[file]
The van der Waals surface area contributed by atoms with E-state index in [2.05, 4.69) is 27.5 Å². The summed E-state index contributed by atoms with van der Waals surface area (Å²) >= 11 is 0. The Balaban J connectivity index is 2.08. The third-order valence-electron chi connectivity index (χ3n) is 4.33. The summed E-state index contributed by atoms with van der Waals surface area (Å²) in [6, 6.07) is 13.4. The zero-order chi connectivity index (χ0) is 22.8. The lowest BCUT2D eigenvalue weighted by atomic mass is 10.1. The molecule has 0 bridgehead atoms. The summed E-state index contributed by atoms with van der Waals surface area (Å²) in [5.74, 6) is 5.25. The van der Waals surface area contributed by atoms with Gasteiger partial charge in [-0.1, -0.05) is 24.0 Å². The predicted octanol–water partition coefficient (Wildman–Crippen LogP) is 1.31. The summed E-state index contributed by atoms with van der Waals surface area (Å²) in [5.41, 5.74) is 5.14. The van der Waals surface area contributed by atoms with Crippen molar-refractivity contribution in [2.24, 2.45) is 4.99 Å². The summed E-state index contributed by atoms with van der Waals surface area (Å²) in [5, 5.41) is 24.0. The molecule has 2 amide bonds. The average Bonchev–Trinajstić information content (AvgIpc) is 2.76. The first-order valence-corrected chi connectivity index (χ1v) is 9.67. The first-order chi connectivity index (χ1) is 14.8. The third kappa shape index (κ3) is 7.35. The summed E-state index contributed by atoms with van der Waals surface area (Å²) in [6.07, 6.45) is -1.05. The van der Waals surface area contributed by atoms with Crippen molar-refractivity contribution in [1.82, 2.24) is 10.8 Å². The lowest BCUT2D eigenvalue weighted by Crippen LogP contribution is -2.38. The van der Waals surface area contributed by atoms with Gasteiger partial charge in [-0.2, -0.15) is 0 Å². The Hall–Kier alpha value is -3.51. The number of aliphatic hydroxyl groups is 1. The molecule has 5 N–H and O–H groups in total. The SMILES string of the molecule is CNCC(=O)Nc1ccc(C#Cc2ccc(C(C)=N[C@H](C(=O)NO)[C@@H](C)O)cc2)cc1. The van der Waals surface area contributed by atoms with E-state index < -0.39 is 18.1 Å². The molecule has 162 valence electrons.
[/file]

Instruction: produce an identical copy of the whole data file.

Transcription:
The van der Waals surface area contributed by atoms with E-state index in [2.05, 4.69) is 27.5 Å². The summed E-state index contributed by atoms with van der Waals surface area (Å²) >= 11 is 0. The Balaban J connectivity index is 2.08. The third-order valence-electron chi connectivity index (χ3n) is 4.33. The summed E-state index contributed by atoms with van der Waals surface area (Å²) in [6, 6.07) is 13.4. The zero-order chi connectivity index (χ0) is 22.8. The lowest BCUT2D eigenvalue weighted by atomic mass is 10.1. The molecule has 0 bridgehead atoms. The summed E-state index contributed by atoms with van der Waals surface area (Å²) in [5.74, 6) is 5.25. The van der Waals surface area contributed by atoms with Gasteiger partial charge in [-0.1, -0.05) is 24.0 Å². The predicted octanol–water partition coefficient (Wildman–Crippen LogP) is 1.31. The summed E-state index contributed by atoms with van der Waals surface area (Å²) in [5.41, 5.74) is 5.14. The van der Waals surface area contributed by atoms with Crippen molar-refractivity contribution in [2.24, 2.45) is 4.99 Å². The summed E-state index contributed by atoms with van der Waals surface area (Å²) in [5, 5.41) is 24.0. The molecule has 2 amide bonds. The average Bonchev–Trinajstić information content (AvgIpc) is 2.76. The first-order valence-corrected chi connectivity index (χ1v) is 9.67. The first-order chi connectivity index (χ1) is 14.8. The third kappa shape index (κ3) is 7.35. The summed E-state index contributed by atoms with van der Waals surface area (Å²) in [6.07, 6.45) is -1.05. The van der Waals surface area contributed by atoms with Crippen molar-refractivity contribution in [1.82, 2.24) is 10.8 Å². The lowest BCUT2D eigenvalue weighted by Crippen LogP contribution is -2.38. The van der Waals surface area contributed by atoms with Gasteiger partial charge in [-0.2, -0.15) is 0 Å². The Hall–Kier alpha value is -3.51. The number of aliphatic hydroxyl groups is 1. The molecule has 5 N–H and O–H groups in total. The SMILES string of the molecule is CNCC(=O)Nc1ccc(C#Cc2ccc(C(C)=N[C@H](C(=O)NO)[C@@H](C)O)cc2)cc1. The van der Waals surface area contributed by atoms with E-state index < -0.39 is 18.1 Å². The molecule has 162 valence electrons.